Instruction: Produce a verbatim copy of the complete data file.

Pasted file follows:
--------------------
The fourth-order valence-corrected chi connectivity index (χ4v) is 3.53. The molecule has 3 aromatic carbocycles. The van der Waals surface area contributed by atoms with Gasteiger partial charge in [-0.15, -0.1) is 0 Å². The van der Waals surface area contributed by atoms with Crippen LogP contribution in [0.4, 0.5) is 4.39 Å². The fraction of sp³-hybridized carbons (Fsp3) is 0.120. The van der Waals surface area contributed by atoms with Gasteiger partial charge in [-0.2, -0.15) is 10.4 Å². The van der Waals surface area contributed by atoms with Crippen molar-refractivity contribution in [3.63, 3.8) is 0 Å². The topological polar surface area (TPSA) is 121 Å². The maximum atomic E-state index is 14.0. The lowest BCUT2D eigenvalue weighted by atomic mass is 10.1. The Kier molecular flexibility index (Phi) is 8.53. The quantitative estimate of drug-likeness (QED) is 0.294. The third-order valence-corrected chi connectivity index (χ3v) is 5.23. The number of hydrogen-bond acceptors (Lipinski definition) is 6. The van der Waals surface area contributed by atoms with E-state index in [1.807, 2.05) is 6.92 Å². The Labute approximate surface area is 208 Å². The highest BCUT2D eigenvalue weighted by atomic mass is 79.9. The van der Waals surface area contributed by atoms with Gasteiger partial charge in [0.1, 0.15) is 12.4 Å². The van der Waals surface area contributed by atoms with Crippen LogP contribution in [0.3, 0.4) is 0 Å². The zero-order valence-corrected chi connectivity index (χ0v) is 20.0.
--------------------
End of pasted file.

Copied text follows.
The fourth-order valence-corrected chi connectivity index (χ4v) is 3.53. The molecule has 3 aromatic carbocycles. The van der Waals surface area contributed by atoms with Gasteiger partial charge in [-0.15, -0.1) is 0 Å². The van der Waals surface area contributed by atoms with Crippen LogP contribution in [0.4, 0.5) is 4.39 Å². The fraction of sp³-hybridized carbons (Fsp3) is 0.120. The van der Waals surface area contributed by atoms with Gasteiger partial charge in [-0.2, -0.15) is 10.4 Å². The van der Waals surface area contributed by atoms with Crippen molar-refractivity contribution in [3.63, 3.8) is 0 Å². The topological polar surface area (TPSA) is 121 Å². The maximum atomic E-state index is 14.0. The lowest BCUT2D eigenvalue weighted by atomic mass is 10.1. The Kier molecular flexibility index (Phi) is 8.53. The quantitative estimate of drug-likeness (QED) is 0.294. The third-order valence-corrected chi connectivity index (χ3v) is 5.23. The number of hydrogen-bond acceptors (Lipinski definition) is 6. The van der Waals surface area contributed by atoms with E-state index in [1.807, 2.05) is 6.92 Å². The Labute approximate surface area is 208 Å². The highest BCUT2D eigenvalue weighted by atomic mass is 79.9. The van der Waals surface area contributed by atoms with Gasteiger partial charge in [0.1, 0.15) is 12.4 Å². The van der Waals surface area contributed by atoms with Crippen LogP contribution in [0.3, 0.4) is 0 Å². The zero-order valence-corrected chi connectivity index (χ0v) is 20.0.